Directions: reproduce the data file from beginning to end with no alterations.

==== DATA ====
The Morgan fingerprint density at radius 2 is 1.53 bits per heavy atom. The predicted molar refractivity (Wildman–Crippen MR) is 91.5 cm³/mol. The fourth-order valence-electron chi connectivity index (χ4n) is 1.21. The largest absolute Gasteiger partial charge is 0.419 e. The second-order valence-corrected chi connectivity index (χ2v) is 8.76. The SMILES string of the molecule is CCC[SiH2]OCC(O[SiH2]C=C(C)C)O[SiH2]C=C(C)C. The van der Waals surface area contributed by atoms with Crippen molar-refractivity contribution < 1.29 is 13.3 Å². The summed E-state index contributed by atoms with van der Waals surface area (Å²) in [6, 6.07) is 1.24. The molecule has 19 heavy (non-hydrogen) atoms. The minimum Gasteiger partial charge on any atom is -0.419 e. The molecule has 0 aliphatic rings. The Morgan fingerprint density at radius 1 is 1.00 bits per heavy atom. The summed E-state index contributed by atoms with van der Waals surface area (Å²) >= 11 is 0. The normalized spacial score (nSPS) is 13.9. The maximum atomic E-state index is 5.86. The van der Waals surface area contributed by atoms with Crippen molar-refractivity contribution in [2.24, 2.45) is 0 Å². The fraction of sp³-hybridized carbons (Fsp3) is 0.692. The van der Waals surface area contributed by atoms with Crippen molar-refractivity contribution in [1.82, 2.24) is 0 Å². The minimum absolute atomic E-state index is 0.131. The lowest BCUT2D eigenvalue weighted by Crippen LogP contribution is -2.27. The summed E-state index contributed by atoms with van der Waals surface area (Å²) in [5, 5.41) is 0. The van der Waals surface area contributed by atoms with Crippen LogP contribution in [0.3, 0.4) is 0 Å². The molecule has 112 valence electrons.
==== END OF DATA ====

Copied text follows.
The Morgan fingerprint density at radius 2 is 1.53 bits per heavy atom. The predicted molar refractivity (Wildman–Crippen MR) is 91.5 cm³/mol. The fourth-order valence-electron chi connectivity index (χ4n) is 1.21. The largest absolute Gasteiger partial charge is 0.419 e. The second-order valence-corrected chi connectivity index (χ2v) is 8.76. The SMILES string of the molecule is CCC[SiH2]OCC(O[SiH2]C=C(C)C)O[SiH2]C=C(C)C. The van der Waals surface area contributed by atoms with Crippen molar-refractivity contribution < 1.29 is 13.3 Å². The summed E-state index contributed by atoms with van der Waals surface area (Å²) in [6, 6.07) is 1.24. The molecule has 19 heavy (non-hydrogen) atoms. The minimum Gasteiger partial charge on any atom is -0.419 e. The molecule has 0 aliphatic rings. The Morgan fingerprint density at radius 1 is 1.00 bits per heavy atom. The summed E-state index contributed by atoms with van der Waals surface area (Å²) >= 11 is 0. The normalized spacial score (nSPS) is 13.9. The maximum atomic E-state index is 5.86. The van der Waals surface area contributed by atoms with Crippen molar-refractivity contribution in [2.24, 2.45) is 0 Å². The fraction of sp³-hybridized carbons (Fsp3) is 0.692. The van der Waals surface area contributed by atoms with Crippen molar-refractivity contribution in [1.82, 2.24) is 0 Å². The minimum absolute atomic E-state index is 0.131. The lowest BCUT2D eigenvalue weighted by Crippen LogP contribution is -2.27. The summed E-state index contributed by atoms with van der Waals surface area (Å²) in [5, 5.41) is 0. The van der Waals surface area contributed by atoms with Crippen LogP contribution in [0.3, 0.4) is 0 Å². The molecule has 112 valence electrons.